As the only surviving photo from that abominable play proves, we did not succeed in our kill plot. In hindsight, it of course makes sense that filling a coffee maker with toddler urine isn’t going to kill anyone, but one of our parents had told this to one of our classmates, probably to scare him off because he had been drinking his own pee, but that was something we could not know and he would not have us know. Anyway, she just ended up making coffee, drinking three or four cups, before realising something was amiss (she just added sugar and drank the whole thing, a cocktail of 23 boys and girls’ urine and cheap coffee).

To make matters worse, the director had spent the entire play’s budget, which was more money than any of us had ever seen (about 10 euros roughly), on vodka and nail polish.
So there was nothing left for our costumes.
Probably drunk from the vodka, she ordered us to take some empty egg trays with us. I tried refusing, but she put me in the corner for what seemed like forever, so in the end, a full twelve minutes later, I had to give in.
The results looked embarrassing. Probably still tripping from an LSD trip taken over the weekend, she then forced us to paint our newly made elephant ears in different colours.
“But… but… elephants are grey!”
“WHAT?!” She screamed at me from across the room. Filled with anger, I decided to fill my nappy and make her change me (I would wear one of those strategically every day until I was 24, just so I'd always get my way). Sadly, she didn't change her mind (even though she did change me (my nappy, at least)) and she told me to paint my ears green, or otherwise she’d come to my house at night, shoot a bullet through my kneecaps, and force me to watch how she would cut out the eye of my favourite teddy bear (a seal) and pee in its gaping eye socket. Though she was probably bluffing, I had no choice but to obey.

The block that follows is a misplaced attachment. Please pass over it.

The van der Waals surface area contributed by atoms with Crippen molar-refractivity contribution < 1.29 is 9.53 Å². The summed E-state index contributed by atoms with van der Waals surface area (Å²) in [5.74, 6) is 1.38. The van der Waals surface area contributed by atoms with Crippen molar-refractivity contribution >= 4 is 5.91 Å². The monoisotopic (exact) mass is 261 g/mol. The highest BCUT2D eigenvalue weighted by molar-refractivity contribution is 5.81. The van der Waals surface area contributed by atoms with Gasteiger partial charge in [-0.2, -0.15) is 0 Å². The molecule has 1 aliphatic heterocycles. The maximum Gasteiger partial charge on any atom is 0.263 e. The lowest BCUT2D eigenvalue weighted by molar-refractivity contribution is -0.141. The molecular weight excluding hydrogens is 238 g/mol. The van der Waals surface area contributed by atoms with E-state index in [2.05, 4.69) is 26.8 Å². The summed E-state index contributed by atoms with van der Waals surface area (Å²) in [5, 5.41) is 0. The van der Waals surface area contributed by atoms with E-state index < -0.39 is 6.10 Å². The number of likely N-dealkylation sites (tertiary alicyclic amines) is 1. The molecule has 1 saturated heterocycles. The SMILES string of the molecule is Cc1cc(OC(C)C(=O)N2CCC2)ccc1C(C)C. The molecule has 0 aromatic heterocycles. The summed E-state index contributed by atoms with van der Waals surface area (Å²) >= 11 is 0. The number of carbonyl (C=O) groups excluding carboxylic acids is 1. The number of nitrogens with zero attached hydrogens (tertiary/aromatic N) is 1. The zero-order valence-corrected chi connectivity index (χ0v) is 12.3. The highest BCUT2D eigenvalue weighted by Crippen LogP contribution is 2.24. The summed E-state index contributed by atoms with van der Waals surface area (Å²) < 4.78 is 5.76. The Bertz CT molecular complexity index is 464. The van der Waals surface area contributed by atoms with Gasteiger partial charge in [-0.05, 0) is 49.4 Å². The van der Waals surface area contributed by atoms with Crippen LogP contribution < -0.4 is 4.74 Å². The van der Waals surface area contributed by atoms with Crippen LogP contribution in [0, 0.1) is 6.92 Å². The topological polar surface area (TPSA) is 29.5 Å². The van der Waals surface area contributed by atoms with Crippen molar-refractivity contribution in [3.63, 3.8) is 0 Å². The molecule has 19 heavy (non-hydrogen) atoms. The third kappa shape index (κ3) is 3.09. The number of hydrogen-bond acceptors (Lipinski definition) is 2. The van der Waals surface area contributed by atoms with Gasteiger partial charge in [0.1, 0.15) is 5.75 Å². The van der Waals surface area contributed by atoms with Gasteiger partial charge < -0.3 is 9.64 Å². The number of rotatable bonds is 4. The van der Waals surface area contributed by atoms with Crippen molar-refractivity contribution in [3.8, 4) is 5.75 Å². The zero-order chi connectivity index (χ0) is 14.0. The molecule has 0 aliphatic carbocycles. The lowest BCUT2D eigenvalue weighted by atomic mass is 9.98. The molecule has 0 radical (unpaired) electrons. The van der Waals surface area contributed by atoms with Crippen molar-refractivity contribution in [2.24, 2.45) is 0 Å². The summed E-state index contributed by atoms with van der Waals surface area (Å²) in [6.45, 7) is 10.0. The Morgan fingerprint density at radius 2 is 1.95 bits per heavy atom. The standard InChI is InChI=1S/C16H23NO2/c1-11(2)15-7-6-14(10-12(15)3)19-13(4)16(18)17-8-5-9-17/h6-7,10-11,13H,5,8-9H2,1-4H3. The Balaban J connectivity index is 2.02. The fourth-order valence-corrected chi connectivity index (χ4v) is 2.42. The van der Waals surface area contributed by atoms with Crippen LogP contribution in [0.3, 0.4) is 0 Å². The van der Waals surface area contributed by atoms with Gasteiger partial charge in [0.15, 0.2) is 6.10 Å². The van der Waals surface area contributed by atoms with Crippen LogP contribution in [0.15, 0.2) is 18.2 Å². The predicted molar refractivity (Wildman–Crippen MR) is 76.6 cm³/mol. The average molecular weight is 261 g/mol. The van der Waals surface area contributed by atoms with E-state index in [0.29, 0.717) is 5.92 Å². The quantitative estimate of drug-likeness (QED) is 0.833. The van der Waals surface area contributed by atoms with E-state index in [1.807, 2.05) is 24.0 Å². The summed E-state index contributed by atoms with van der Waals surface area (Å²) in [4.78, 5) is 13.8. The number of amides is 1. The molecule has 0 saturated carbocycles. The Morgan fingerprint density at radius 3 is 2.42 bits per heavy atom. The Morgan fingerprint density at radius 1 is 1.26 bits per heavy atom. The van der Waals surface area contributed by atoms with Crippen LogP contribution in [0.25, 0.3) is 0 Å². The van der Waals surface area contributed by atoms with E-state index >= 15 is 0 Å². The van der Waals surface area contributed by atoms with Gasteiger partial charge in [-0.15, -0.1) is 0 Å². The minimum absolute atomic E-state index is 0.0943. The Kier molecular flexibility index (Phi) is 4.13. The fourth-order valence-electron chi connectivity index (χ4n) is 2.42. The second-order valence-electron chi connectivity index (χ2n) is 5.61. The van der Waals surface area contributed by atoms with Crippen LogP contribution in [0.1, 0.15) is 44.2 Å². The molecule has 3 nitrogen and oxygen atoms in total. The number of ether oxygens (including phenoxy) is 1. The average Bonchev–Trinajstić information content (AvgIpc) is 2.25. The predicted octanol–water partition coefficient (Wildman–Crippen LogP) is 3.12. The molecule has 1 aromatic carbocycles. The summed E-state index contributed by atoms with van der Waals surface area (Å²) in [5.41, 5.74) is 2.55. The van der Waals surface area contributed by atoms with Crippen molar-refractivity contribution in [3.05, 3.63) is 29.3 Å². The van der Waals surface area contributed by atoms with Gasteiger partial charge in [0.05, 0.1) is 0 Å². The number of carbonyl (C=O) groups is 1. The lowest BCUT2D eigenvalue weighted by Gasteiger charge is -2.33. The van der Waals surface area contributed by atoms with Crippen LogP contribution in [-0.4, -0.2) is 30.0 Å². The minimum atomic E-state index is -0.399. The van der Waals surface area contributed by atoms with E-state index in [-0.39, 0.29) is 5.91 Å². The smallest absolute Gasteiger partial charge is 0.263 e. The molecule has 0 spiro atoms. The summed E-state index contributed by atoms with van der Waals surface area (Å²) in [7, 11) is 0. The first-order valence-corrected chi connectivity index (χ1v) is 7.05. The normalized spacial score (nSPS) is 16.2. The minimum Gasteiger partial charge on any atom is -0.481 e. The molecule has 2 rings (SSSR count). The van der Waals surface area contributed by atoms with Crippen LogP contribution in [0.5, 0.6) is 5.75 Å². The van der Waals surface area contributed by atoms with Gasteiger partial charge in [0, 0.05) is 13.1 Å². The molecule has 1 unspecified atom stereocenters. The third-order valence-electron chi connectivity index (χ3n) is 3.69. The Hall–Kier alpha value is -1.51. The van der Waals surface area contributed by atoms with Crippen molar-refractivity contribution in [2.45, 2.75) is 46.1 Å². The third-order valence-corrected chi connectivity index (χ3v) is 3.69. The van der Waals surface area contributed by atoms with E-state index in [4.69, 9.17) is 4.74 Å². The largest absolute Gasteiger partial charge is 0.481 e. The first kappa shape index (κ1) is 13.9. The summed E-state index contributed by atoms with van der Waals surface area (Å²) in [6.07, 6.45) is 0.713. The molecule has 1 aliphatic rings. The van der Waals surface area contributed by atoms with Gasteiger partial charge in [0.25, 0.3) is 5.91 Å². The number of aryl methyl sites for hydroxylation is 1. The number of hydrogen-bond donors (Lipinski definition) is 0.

Should I have refused and called upon my artistic integrity to save my career? *sigh* I guess we’ll never know…

The performance.
After weeks of badly organised rehearsals, more threats to people’s favourite teddies, finally, our trauma could end. We all knew it would be with another trauma, but at least it would end.
There was a packed crowd on opening night. Everyone begged their friends and relatives not to show up, but they still did.

I can give a short summary of the play.
All elephants entered the stage from the left, stamping their feet unconvincingly (because we weren’t gray!). The intention was probably to express nature’s force over man’s seemingly fleeting existence. The director thought she had written a new Waiting for Godot, but all she got was Waiting for the Next Toilet Break. She tried to convince us that maybe the colours would be something against racism. Again, we objected, green and red weren’t races, plus the portrayal of Asians as yellow, we found to be very offensive, even at such a young age (these objections were no longer voiced, out of fear of her retaliation).